Our economy has been stagnant even though we started opening up and reforming in 1990. India and China excelled during the period, while our country got caught up in the insurgency. Prolonged political transition has hurt every sector, from agriculture to services. We are way behind in the development of infrastructure, hydropower and attracting foreign investors.
The situation was better, but not by much, between 1990 and 1998. Narayan Khadka, in his paper ‘Challenges to Developing the Economy of Nepal’ (1998) argued that the state of politics during Nepal’s democratic experiment was an important factor in hindering development. He argues that frequent government changes and subsequent failure to maintain consistent policies hampered economic development.
His argument is more compelling when evaluating the country’s development path after the establishment of Federal Republic in 2006. The aspirations that people had for a prosperous life after 2006 have been devastated. Political wrangling, political parties’ apathy towards economic issues, and lack of political will to improve institutions such as the DoI played significant roles in holding the country’s economy back.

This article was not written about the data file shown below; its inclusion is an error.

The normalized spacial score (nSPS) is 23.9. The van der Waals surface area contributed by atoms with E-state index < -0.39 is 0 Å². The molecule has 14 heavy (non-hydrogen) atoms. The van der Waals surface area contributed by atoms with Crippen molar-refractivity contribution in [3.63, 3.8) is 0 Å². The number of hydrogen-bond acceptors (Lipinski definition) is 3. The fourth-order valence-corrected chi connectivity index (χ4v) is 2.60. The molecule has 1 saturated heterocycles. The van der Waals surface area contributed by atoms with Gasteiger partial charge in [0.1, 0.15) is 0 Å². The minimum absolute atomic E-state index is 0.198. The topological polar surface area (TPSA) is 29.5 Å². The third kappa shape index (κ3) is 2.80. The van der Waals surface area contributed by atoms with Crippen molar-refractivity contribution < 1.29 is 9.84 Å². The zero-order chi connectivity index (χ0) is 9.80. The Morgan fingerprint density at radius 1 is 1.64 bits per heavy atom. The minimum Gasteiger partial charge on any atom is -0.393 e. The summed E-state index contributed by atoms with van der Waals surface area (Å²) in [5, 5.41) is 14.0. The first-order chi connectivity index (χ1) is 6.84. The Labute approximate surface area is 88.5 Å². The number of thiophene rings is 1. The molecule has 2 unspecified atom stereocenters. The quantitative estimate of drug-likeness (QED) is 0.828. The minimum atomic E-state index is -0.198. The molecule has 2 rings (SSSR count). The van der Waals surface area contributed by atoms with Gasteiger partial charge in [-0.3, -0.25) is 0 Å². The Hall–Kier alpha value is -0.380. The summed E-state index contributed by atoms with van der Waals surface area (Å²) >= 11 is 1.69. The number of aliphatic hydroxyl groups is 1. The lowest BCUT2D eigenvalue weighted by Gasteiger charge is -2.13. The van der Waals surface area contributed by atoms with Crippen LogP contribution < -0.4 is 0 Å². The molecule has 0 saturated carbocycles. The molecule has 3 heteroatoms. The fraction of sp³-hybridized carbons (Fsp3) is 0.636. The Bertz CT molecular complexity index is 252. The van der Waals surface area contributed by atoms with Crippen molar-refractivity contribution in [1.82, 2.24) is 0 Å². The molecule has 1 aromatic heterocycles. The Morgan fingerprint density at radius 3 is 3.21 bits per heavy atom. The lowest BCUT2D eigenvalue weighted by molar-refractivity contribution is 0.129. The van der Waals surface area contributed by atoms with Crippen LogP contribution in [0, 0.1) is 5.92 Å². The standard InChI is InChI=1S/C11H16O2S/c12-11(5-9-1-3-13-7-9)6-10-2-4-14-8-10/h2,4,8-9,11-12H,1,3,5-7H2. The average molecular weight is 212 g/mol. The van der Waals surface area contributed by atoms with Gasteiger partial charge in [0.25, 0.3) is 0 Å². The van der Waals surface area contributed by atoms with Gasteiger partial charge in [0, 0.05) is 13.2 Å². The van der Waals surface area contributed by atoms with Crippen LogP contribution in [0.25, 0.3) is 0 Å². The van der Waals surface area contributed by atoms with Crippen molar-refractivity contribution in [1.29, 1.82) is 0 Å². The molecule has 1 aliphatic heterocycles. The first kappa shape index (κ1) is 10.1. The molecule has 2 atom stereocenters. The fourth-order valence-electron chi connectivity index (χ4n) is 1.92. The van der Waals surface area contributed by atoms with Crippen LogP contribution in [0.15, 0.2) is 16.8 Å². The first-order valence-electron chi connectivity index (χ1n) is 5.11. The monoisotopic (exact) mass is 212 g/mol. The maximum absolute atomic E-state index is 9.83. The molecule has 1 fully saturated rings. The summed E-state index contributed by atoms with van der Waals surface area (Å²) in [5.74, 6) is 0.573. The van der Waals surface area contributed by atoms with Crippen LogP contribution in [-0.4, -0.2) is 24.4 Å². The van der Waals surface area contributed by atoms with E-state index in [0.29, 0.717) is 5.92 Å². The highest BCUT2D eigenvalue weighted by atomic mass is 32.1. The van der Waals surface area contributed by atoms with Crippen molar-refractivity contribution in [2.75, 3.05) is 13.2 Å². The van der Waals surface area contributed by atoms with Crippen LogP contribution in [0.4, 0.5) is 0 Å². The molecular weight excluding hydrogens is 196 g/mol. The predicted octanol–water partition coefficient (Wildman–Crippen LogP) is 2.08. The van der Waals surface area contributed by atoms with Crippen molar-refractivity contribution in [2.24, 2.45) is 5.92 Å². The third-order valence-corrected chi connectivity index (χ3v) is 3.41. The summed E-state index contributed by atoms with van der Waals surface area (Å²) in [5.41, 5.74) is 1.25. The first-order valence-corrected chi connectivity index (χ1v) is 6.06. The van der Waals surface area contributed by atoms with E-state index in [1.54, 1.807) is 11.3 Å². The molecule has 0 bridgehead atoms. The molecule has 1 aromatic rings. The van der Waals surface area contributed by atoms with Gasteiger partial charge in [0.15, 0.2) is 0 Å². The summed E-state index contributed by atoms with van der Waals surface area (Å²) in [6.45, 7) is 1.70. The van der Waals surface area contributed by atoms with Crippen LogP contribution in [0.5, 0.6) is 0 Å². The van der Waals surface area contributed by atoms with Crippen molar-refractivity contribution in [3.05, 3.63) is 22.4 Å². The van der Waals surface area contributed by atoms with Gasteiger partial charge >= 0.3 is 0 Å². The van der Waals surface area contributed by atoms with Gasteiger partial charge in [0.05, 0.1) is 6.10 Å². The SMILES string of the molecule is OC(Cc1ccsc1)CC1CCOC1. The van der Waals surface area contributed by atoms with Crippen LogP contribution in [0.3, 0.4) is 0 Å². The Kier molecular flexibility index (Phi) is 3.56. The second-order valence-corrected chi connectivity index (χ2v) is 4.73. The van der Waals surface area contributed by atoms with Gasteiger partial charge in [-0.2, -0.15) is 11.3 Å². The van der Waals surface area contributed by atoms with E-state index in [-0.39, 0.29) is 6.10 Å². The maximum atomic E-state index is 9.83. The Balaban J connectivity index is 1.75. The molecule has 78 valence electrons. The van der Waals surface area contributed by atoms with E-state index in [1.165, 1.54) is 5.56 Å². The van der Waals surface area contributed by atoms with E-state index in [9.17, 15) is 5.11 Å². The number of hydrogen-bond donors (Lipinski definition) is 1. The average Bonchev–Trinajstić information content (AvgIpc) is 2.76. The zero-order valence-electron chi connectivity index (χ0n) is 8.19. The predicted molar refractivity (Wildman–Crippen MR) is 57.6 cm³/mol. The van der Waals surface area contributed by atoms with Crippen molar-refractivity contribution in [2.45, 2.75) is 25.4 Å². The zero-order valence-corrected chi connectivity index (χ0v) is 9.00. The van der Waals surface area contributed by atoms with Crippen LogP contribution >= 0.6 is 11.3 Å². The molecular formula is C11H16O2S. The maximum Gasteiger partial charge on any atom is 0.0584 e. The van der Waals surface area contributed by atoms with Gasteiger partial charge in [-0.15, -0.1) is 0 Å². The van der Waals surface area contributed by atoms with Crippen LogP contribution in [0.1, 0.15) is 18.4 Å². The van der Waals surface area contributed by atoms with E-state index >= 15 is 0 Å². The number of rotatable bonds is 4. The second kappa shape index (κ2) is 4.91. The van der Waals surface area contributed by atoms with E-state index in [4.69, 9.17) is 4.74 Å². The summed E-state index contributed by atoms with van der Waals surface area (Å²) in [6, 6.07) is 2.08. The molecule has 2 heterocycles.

We can work on framing sound economic policies only when we know our history. Global investment is fast shifting from developing countries to resource-rich countries. But still, capital seeks a relatively safe place. The improved ‘Doing Business’ situation and quoted figures of investment and employment should reflect on the ground. Our economic development will depend on how actively domestic as well as foreign investors pump money into the economy, in sectors as diverse as infrastructure to manufacturing.
The author is graduate
student at Tsinghua University
in Beijing, China